If any type of vacation is most conducive to a pandemic, it might just be camping.
The numbers back that up.
James Bradley’s family has owned Summit RV since 1976. During this past spring and the current summer, Bradley said business has been strong.
“We’re seeing quite a few more new people entering the market, which is really great,” Bradley said. “We’re seeing more people who RV’ed in the past returning.”
As Bradley noted, there is a bevy of campground options in the tri-state area.
James Ramey, owner of Pioneer Used Auto and RV sales in Lavalette, said he saw the most sales of his career in the last two months.
“On Jan. 1, I had a million dollars of inventory of new campers,” he said. “Today, it’s barely over $100,000.” That translates to having 45 campers on Jan. 1 and only three now.
“When this hit in March, I was terrified I was going to lose everything,” he said, noting it’s typical to sell two or three campers a month. “But we sold two or three campers a day. It was unbelievable. We put them online and reduced the prices and they sold absolutely the fastest I’ve ever seen. We had people come from North Carolina to buy.”
He said all types of campers are selling, but bunker-house style is the most popular. Costs range from $20,000 to $60,000.
While the pandemic was the reason he was concerned about slow sales, it’s also the reason sales have been swift.
“People are afraid to travel and the only way they feel safe is to go to campgrounds where they can keep their social distance,” Ramey said.
Despite their popularity, he said he has no plans to sell RVs again.
“You don’t know what’s going to happen next,” he said.
J.C. Spearry, general manager of Patriot RV, said he refers to the interest in camping as the “COVID Camping Craze.”
“Sales are up 160% since May 11,” he said. “We usually have about 300 vehicles and right now, we have 54.”
He said inquiries to the 2-year-old business have come from phone calls, the website and social media platforms.
“From May 11 through July, we were getting 28 inquiries a day from whatever outside source,” Spearry said. “Since July 28, we’ve been averaging 48 calls a day.”
He said they expected healthy sales this year and was prepared for growth, so he ordered plenty of campers for the year.
“That saved us,” he said. “But the problem is I bought (inventory) for the year, not a few months.”
Many of these customers have never camped.
“We’ve never sold to so many first-time campers,” Spearry said. “I bet more than 50% have been first-time campers.”
He said they typically spend an hour and a half with buyers, showing them how to maintain and work the vehicle, and with those who are buying for the first time, he even encourages them to shoot video of some procedures.
“Everybody is looking for a value-priced camper with bunk beds,” he said. Most are 23- or 26-feet long. “They are economical for families and they can still have small payments.”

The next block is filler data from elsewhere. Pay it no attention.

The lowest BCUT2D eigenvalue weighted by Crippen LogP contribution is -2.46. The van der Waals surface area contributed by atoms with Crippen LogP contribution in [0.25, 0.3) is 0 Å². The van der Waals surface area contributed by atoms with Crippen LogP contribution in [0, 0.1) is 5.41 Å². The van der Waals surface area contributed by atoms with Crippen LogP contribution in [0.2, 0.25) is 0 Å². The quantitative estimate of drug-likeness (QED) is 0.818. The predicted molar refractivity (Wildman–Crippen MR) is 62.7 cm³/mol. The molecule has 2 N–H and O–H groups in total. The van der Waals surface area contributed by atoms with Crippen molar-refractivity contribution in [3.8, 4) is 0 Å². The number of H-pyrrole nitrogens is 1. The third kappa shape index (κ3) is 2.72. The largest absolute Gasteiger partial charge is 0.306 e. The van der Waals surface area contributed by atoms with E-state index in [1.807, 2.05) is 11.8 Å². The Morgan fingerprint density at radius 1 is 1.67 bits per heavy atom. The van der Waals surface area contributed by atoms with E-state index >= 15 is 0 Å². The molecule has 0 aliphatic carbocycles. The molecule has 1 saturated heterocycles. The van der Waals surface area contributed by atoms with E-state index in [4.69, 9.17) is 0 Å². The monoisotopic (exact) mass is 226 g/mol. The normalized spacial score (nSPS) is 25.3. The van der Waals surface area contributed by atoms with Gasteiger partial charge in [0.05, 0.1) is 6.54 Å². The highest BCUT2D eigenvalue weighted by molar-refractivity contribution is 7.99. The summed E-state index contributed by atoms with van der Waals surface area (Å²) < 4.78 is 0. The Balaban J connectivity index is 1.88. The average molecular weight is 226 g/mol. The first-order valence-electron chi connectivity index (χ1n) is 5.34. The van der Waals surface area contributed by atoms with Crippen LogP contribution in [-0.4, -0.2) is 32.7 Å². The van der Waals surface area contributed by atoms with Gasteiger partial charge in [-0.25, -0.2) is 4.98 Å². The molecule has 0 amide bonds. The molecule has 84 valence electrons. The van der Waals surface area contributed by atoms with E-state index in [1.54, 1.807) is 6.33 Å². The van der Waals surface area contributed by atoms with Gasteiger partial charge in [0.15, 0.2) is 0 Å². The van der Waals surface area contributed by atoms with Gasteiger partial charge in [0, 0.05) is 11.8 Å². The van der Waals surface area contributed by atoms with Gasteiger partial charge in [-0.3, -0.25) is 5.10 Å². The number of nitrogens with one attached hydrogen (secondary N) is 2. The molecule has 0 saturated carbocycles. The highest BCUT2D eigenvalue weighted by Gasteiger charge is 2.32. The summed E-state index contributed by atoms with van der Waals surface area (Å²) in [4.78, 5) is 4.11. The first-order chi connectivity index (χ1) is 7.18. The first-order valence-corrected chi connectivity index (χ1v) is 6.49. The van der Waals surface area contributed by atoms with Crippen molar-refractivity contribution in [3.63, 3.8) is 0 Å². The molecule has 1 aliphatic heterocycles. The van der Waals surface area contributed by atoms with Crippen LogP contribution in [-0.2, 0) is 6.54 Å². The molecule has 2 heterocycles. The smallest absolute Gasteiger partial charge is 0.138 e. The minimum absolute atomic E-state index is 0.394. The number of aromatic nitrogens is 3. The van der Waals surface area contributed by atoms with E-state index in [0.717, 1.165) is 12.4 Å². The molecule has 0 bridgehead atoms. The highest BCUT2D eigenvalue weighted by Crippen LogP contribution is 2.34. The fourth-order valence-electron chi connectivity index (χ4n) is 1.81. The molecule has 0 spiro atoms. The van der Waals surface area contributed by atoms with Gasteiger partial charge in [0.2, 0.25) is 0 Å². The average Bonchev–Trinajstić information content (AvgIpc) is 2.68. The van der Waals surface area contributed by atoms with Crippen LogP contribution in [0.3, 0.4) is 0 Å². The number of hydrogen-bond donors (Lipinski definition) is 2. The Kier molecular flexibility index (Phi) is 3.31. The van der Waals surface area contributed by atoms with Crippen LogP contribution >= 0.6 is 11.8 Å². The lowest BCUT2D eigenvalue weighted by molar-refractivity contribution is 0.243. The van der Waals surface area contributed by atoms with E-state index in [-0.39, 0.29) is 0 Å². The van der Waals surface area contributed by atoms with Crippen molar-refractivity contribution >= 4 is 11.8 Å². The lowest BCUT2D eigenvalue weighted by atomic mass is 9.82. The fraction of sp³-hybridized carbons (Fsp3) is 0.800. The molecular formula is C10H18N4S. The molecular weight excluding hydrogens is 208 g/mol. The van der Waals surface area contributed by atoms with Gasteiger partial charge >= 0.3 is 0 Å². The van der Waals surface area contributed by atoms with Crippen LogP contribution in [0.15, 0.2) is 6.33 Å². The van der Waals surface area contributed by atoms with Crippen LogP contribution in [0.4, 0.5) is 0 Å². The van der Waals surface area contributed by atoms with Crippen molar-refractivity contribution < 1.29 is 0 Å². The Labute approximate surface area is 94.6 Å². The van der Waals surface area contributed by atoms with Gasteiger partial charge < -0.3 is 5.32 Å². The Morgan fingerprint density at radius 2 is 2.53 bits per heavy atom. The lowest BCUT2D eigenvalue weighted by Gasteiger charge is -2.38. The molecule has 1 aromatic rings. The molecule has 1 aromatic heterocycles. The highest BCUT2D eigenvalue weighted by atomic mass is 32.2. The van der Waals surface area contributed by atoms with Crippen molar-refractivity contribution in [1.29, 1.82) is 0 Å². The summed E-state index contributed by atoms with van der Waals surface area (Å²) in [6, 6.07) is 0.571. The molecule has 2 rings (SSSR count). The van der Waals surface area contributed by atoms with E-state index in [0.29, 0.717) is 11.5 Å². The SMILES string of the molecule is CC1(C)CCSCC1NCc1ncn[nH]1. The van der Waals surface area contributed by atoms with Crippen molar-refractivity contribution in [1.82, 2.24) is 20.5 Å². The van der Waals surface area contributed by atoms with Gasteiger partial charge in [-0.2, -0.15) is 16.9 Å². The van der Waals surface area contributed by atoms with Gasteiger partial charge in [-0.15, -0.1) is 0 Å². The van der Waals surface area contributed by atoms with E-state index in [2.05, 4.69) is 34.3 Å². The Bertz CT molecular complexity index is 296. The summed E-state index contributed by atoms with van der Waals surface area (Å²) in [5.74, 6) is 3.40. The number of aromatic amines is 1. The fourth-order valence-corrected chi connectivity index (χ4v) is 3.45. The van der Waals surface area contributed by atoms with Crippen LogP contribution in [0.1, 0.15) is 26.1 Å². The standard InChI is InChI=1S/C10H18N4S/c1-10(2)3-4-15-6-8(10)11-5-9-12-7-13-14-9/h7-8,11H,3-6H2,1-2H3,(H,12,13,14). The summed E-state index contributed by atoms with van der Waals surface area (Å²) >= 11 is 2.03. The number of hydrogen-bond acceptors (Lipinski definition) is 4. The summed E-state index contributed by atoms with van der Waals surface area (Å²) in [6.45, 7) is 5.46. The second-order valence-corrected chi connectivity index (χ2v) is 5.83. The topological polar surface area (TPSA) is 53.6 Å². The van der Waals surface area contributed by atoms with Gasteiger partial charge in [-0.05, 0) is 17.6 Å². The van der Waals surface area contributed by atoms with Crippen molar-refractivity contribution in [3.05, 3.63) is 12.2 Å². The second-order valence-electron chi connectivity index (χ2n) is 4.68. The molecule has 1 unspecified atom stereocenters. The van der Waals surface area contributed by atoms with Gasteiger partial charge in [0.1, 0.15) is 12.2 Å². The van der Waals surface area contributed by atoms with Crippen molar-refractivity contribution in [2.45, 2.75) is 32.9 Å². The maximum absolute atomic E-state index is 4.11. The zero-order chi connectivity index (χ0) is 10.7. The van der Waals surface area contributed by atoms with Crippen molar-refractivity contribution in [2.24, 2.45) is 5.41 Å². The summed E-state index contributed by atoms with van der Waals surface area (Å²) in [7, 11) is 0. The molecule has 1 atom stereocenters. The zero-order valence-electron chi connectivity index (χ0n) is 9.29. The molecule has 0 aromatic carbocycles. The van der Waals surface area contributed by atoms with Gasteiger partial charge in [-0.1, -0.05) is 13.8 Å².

Most of Patriot’s campers range in price from $19,000 to $22,000. Who’s looking to buy varies widely.
“There are two ends of the spectrum,” Spearry said. “Families with kids for one, and the other end of the spectrum is middle-aged and older couples looking for couples campers with queen-sized beds, kind of small, not a bunch of other beds because they’re in that sweet spot where they’re highly susceptible to COVID.”
Inventory of used vehicles also is down. The usual 45 or 50 is down to nine.
“I got three in yesterday and they’re all sold already,” he said.
The pandemic, of course, has spurred a lot of interest in camping among those who want to stay away from hotels, motels and other people.
Some, though, are ready to break away from camping with their parents and take their own children closer to nature for vacation, Spearry said.
Whatever their reasons for camping, Spearry said he encourages camping hopefuls to compromise if it will get them camping sooner.
“If people are looking to start building memories with their families and enjoy the outdoors, they need to compromise,” he said. “Get something and get out there and start making memories.”
At Setzer’s World of Camping in Huntington, sales have been brisk, but owner owner Lynn Butler said she doesn’t have figures to show the increase.
“We are considered an essential business so we didn’t shut down, but there was a period of time (during the pandemic) that we weren’t selling much,” Butler said, noting they continued to provide service and parts. “There are people who work out of town and stay in a camper for their home.”
She said they sold to a few nurses who needed dressing rooms and places to stay to keep separated from their famillies.
As of May, sales began to pick up and they’ve stayed up.
“We’re selling mostly mid-priced to lower-priced, entry-level campers with bunk beds,” she said. “We’re selling to a lot of families and first-time campers who are using this for their vacation. They don’t want to fly or go to Myrtle Beach or stay in a hotel.”
She said inventory is difficult to keep, she believes, because manufacturers and parts supplies have scaled back to allow for social distancing.
Butler said she’s glad people have realized camping is a safe way to vacation during the pandemic.
“I feel like that was a very safe place for people to be,” she said. “Staying in a camper, eating and cooking in your trailer and using the bathroom in your trailer, it doesn’t pose a danger to other people.”
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